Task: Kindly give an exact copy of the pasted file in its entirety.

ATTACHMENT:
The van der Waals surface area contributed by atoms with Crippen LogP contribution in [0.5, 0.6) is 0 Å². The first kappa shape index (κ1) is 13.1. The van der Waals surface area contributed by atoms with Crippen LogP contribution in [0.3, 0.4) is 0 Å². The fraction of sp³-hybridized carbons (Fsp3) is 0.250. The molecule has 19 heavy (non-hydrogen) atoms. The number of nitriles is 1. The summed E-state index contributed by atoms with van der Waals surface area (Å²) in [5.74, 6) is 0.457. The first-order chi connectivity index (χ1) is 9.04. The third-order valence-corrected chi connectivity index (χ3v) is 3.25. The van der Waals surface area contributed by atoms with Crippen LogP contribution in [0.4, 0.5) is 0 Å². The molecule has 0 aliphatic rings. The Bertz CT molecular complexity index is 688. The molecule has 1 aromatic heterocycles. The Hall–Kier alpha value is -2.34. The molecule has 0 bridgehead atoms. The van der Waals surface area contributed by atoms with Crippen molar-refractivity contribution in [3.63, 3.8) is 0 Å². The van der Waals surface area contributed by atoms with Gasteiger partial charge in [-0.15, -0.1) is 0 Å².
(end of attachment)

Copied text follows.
The van der Waals surface area contributed by atoms with Crippen LogP contribution in [0.5, 0.6) is 0 Å². The first kappa shape index (κ1) is 13.1. The van der Waals surface area contributed by atoms with Crippen LogP contribution in [0.3, 0.4) is 0 Å². The fraction of sp³-hybridized carbons (Fsp3) is 0.250. The molecule has 19 heavy (non-hydrogen) atoms. The number of nitriles is 1. The summed E-state index contributed by atoms with van der Waals surface area (Å²) in [5.74, 6) is 0.457. The first-order chi connectivity index (χ1) is 9.04. The third-order valence-corrected chi connectivity index (χ3v) is 3.25. The van der Waals surface area contributed by atoms with Crippen LogP contribution in [0.4, 0.5) is 0 Å². The molecule has 0 aliphatic rings. The Bertz CT molecular complexity index is 688. The molecule has 1 aromatic heterocycles. The Hall–Kier alpha value is -2.34. The molecule has 0 bridgehead atoms. The van der Waals surface area contributed by atoms with Crippen molar-refractivity contribution in [3.63, 3.8) is 0 Å². The van der Waals surface area contributed by atoms with Gasteiger partial charge in [-0.15, -0.1) is 0 Å².